The experience of watching his mother suffer in death is driving Labor’s Kyam Maher to see the option of voluntary assisted dying become available for terminally ill South Australians.
In introducing the Voluntary Assisted Dying Bill 2020 to the Legislative Council, Maher spoke emotionally about the final days of his mum Viv as she succumbed to pancreatic cancer in 2017.
Viv was a community advocate for women, marginalised people and her Aboriginal community in Mount Gambier.
“If one thing summed up how she lived her life, it was making sure others were able to live their lives with dignity. Viv lived her own life with great dignity and she ought to have had the right to choose to die with the same dignity,” said Maher.
Voluntary assisted dying was last debated in the South Australian Parliament in 2016, when that bill was defeated by one vote – the casting vote of the Speaker – in the House of Assembly.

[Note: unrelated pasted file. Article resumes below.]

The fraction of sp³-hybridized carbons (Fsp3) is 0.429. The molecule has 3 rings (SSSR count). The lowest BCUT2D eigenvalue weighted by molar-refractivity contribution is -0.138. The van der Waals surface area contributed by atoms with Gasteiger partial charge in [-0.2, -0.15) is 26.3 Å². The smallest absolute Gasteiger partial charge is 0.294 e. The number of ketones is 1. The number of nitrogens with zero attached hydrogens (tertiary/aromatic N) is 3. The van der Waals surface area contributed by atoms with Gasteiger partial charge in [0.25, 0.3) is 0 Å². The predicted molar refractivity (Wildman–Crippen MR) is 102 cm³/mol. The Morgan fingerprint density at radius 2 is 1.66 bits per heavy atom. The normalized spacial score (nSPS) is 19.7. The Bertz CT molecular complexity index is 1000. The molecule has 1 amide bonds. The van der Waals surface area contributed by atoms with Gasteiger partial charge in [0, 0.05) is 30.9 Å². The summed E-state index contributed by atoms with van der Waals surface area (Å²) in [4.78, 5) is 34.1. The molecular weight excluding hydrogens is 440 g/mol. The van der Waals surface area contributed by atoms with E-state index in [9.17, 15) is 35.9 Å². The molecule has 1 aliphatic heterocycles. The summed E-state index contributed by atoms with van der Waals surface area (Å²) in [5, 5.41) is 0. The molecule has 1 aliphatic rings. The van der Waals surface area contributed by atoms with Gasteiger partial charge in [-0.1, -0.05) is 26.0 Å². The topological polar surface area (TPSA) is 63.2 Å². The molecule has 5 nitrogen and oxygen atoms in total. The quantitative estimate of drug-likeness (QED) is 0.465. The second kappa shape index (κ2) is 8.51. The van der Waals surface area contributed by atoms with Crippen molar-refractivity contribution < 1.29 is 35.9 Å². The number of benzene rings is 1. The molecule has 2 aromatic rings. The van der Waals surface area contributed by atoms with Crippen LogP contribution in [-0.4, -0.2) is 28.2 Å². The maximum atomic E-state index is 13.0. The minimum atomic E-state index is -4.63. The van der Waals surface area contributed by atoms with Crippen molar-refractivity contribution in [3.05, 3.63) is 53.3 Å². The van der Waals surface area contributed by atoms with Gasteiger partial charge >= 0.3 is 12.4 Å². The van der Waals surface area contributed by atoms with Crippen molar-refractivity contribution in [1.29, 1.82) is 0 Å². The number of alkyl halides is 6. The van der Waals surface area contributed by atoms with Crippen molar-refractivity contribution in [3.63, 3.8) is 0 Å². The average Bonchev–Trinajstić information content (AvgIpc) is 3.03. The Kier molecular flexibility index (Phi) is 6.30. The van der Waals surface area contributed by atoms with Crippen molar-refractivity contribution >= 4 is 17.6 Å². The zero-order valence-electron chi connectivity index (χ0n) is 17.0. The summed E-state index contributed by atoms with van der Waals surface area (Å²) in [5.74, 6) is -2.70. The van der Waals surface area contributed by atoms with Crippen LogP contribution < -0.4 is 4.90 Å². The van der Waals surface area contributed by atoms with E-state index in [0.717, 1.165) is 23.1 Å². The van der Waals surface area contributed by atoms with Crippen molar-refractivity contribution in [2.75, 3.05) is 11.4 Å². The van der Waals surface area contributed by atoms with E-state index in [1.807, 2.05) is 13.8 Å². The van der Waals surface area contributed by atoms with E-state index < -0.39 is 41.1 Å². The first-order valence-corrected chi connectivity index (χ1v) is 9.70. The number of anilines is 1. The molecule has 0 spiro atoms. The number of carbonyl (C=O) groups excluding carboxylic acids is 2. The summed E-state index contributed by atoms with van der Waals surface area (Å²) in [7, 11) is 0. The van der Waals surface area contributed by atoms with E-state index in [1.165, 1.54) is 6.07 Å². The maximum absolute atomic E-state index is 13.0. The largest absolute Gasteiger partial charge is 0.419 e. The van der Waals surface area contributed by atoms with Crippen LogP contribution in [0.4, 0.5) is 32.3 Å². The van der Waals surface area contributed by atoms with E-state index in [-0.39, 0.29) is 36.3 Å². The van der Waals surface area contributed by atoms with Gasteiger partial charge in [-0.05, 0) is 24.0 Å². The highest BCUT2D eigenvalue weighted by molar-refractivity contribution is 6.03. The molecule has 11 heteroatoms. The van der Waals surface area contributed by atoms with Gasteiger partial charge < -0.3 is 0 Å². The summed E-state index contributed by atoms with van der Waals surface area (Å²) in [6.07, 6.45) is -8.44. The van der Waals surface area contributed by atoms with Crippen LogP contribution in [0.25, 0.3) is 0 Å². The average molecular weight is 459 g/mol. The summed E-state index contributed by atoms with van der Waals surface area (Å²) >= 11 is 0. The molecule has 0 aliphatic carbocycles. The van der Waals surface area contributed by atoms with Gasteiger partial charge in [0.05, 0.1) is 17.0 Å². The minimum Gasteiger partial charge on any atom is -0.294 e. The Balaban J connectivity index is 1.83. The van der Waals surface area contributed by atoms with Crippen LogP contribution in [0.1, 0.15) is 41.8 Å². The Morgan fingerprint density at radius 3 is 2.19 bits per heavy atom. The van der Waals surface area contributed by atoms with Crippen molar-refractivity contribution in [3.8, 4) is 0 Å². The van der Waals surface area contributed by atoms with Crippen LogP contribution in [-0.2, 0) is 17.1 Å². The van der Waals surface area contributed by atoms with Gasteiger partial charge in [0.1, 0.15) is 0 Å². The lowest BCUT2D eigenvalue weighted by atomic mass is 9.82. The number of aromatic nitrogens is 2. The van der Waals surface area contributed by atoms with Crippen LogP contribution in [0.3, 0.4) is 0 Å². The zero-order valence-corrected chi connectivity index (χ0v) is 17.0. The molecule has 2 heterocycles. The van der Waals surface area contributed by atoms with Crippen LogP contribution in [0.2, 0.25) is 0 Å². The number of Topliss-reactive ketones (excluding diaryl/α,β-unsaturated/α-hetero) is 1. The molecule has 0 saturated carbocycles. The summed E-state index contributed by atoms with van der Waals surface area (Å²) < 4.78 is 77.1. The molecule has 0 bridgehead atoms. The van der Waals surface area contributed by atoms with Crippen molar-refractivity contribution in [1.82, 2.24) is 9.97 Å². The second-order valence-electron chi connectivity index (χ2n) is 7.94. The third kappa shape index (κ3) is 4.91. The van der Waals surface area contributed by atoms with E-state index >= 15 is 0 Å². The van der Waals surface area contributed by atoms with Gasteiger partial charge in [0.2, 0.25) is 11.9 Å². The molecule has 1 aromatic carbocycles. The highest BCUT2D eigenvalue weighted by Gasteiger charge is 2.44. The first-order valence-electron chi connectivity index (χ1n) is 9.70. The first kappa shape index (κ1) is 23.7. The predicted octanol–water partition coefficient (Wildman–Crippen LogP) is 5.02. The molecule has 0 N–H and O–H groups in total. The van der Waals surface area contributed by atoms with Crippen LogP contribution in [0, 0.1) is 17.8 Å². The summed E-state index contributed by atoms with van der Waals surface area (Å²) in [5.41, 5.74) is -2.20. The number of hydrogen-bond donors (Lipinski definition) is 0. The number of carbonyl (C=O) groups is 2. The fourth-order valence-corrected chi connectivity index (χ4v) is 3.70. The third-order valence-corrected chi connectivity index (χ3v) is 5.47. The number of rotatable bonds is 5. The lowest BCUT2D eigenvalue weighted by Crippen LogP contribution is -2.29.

Maher said the new bill would mirror the Victorian model in providing strong protections and stringent processes for those wishing to access the end-of-life option.
Debate on the bill will continue when parliament resumes on 2 February.
With South Australia, Tasmania and Queensland looking likely to legalise voluntary assisted dying in the new year, only citizens of New South Wales and the territories would be without such laws.